Telemedicine is a service that makes it easier for healthcare professionals to provide medical care, but it might also increase the risk of a misdiagnosis or patient complaint. That's why it’s important to get the right medical professional liability insurance policy as part of your risk management plan.
Telemedicine allows medical providers and patients to communicate over the phone or video calls, rather than having an in-person diagnosis at an office. This is especially useful when patients are unable to come in for an in-person office visit.
Telemedicine services can be used for a number of healthcare services such as follow-up visits, preventive care, and managing the patient’s ongoing medical conditions.
The use of telemedicine coverage and virtual care became prevalent during the COVID-19 pandemic, with over a third (37%) of adults reporting that they have used telemedicine services in 2021.
This trend is expected to grow. In fact, the worldwide telehealth industry is expected to reach over $450 billion by 2030.
Medical malpractice insurance, also known as professional liability insurance or errors and omissions insurance, protects healthcare professionals against claims of professional negligence and mistakes, including the care you provide through telemedicine.
Malpractice insurance is often required by state law for those in the medical field. You may also have to be licensed in a particular state in order to provide telehealth services there.
Check with your state licensing board to make sure you comply with the law. Many states have privacy laws specifically for telehealth visits, and the ones that don’t could issue new requirements in the future to address this growing trend.
It’s also a good idea to check with your insurance company to be sure you’re covered for telehealth visits and if they have any requirements for these services.
You’ll also need to make sure you don’t violate any Health Insurance Portability and Accountability (HIPAA) regulations, especially if you’re unfamiliar with telehealth platforms and methods.
The Office of the National Coordinator for Health Information Technology (ONC) has more information on staying HIPAA compliant on their “Know the risks [PDF]” page.
Malpractice insurance is often required by state law for those in the medical field.
A malpractice insurance policy covers issues such as:
Telehealth medical services carry the same malpractice risks, but with an increased exposure to:
The HIPAA Security Rule stipulates that physicians use “reasonable and appropriate safeguards” to keep electronic protected health information (ePHI) secure. As well as the HIPAA Journal [PDF], which reports texting, Skype, and email do not meet the Security Rule’s requirements.
Stipulations by HIPAA mandate that:
Depending on the laws in your state, you might also need to inform your patients of the risks and limitations of telehealth visits and receive either written or verbal approval from them.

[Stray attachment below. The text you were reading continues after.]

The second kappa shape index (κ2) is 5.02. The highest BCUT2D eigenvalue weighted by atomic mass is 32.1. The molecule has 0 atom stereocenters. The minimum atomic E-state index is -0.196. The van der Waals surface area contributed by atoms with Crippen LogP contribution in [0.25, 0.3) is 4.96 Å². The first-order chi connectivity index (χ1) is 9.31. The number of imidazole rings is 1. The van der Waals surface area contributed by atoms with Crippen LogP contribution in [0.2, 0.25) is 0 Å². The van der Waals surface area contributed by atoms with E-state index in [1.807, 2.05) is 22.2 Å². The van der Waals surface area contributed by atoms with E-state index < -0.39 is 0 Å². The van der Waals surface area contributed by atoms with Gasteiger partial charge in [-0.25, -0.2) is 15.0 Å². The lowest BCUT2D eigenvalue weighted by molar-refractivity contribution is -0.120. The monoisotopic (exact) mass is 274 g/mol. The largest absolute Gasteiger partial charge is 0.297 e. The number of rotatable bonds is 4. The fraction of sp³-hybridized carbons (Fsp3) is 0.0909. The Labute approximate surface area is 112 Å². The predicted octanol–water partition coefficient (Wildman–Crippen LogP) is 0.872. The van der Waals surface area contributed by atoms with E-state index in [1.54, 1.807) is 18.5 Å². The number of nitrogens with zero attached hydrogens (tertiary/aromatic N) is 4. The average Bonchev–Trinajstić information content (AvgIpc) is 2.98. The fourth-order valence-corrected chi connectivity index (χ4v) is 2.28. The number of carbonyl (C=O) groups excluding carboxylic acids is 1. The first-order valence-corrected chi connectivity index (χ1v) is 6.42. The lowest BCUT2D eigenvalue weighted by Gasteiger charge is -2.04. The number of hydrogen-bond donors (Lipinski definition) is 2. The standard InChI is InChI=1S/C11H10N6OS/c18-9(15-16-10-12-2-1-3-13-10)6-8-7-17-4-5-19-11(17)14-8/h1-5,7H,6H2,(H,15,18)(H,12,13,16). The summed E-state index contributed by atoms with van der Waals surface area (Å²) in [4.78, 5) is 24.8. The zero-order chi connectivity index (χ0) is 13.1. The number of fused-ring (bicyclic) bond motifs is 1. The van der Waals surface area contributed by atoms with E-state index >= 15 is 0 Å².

Any healthcare professional who’s responsible for patient care and privacy should have malpractice insurance, with sufficient telehealth coverage if they provide any patient services over the phone or online.
This is especially true since the COVID-19 pandemic, as medical providers have expanded their telehealth coverage to treat patients who were reluctant or unable to make an in-office visit.
Healthcare professionals who may need medical malpractice coverage more than than others include:
A physician might misdiagnose a patient over a video call. Even if the misdiagnosis was based on a patient’s inability to accurately describe their condition, the doctor could still face a malpractice claim.
Nurses often face the same risks as doctors. If they misdiagnose a patient or provide a wrong treatment plan, they could be at risk of a malpractice lawsuit.
Physician’s assistants often deal with confidential information and patient care. They may be responsible for managing a doctor’s telehealth services and interacting with patients. All of this puts them at risk of a malpractice lawsuit from a disgruntled patient.
Therapists who offer video therapy or teletherapy services can be vulnerable to claims of negligence. For instance, a client might be seeing a virtual therapist to help their battles with addiction. If that client relapses, they could sue the counselor by claiming that they failed to prevent the relapse.
Your premium for telemedicine malpractice insurance depends on several factors, such as the risks of your profession.
Other cost factors include:
While you might already have general liability insurance and cyber liability insurance, these policies cover different things than a medical liability policy.
General liability insurance covers common third-party risks, such as slip-and-fall accidents at your office. It is often the first type of insurance small business owners get as it's often required to attain a commercial lease and client contracts.
Cyber liability insurance offers financial protection against the cost of data breaches and cyberattacks.
General liability and professional liability insurance both protect against common small business liabilities, but cover two different types of lawsuits. You may need to purchase one or both policies depending on your risks.
Complete Insureon’s easy online application today to get medical malpractice insurance quotes from top-rated U.S. malpractice insurance companies. You can consult with an insurance agent and get free quotes on your other business insurance needs.
Once you find the right liability policies for your small business, you can begin coverage in less than 24 hours.